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Posts Tagged ‘Behavior change’

Comfort zone is a concept that has kept reoccurring in different workshops, trainings, and conferences I have attended over the past couple years. In fact, our 2019 OSU Extension Family and Consumer Sciences Conference was titled “Growing Our Comfort Zones.” Though not a new concept to me, some people have probably not considered if or how often they get out of their comfort zone. Over the past few years, I have been questioning and ultimately growing my comfort zone through a variety of experiences, opportunities, and challenges.

For about 22 years, I was comfortable and content in my position as an exercise physiologist. Aside from a rare emergency, I pretty much knew what my day would look like even before I got out of bed. Now, every day of the week might look different depending on my schedule. This change took some adjusting, but I enjoy the variety now. I have grown more in the last few years than I had the previous 2 decades. Things that I would have never done, I don’t give a thought. While a few years may sound like a short time to some, it feels like a lifetime to me.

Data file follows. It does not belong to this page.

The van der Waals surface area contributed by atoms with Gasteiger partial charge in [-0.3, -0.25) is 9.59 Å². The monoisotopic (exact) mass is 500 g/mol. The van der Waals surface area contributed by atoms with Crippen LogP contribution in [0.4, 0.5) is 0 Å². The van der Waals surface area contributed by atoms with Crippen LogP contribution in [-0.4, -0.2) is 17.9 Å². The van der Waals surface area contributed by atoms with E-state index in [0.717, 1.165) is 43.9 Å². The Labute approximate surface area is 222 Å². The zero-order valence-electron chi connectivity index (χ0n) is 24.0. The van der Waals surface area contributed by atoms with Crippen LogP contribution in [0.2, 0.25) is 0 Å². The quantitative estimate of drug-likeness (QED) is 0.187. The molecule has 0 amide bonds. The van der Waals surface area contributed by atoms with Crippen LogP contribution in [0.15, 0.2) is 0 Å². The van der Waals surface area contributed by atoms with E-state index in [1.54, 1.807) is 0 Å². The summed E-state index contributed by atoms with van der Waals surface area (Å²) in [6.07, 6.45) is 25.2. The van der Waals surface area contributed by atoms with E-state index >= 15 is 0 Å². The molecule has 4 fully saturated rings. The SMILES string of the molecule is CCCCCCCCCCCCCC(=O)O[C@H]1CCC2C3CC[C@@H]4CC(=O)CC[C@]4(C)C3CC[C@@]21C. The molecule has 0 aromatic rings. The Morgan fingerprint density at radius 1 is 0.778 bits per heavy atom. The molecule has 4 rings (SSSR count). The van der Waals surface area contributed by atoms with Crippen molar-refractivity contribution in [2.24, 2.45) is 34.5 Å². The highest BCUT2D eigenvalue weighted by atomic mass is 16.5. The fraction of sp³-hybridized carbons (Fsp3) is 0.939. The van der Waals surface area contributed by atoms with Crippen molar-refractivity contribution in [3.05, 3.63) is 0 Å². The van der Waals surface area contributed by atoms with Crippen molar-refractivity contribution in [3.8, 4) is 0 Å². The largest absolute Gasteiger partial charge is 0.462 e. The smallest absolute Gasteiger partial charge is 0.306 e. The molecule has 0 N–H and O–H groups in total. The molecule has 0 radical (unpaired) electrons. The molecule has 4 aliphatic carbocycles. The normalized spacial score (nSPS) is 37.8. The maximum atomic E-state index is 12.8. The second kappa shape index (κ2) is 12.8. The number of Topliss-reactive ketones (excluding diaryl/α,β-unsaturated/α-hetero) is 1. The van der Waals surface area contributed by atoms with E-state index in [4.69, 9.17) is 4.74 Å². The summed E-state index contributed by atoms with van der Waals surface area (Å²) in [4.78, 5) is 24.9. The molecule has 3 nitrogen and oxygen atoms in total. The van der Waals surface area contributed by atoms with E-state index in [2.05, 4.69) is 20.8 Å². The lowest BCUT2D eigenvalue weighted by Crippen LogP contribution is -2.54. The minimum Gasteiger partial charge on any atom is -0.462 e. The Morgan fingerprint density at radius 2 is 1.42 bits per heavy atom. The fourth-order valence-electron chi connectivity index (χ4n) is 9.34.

When the keynote speaker for our conference asked for a volunteer to help illustrate some of her points, I raised my hand. You see, while I am not exactly comfortable in front of a group, especially administrators and colleagues from around the state, I do like to have fun. I have learned to volunteer early, because the crowd is usually more forgiving. We performed an activity one way, then she changed it around to illustrate how being open to possibilities allows for so much more opportunities than defaulting to no. When we are open to new ideas, experiences, opportunities, and challenges, we are more likely to learn and grow as individuals, teams, and organizations.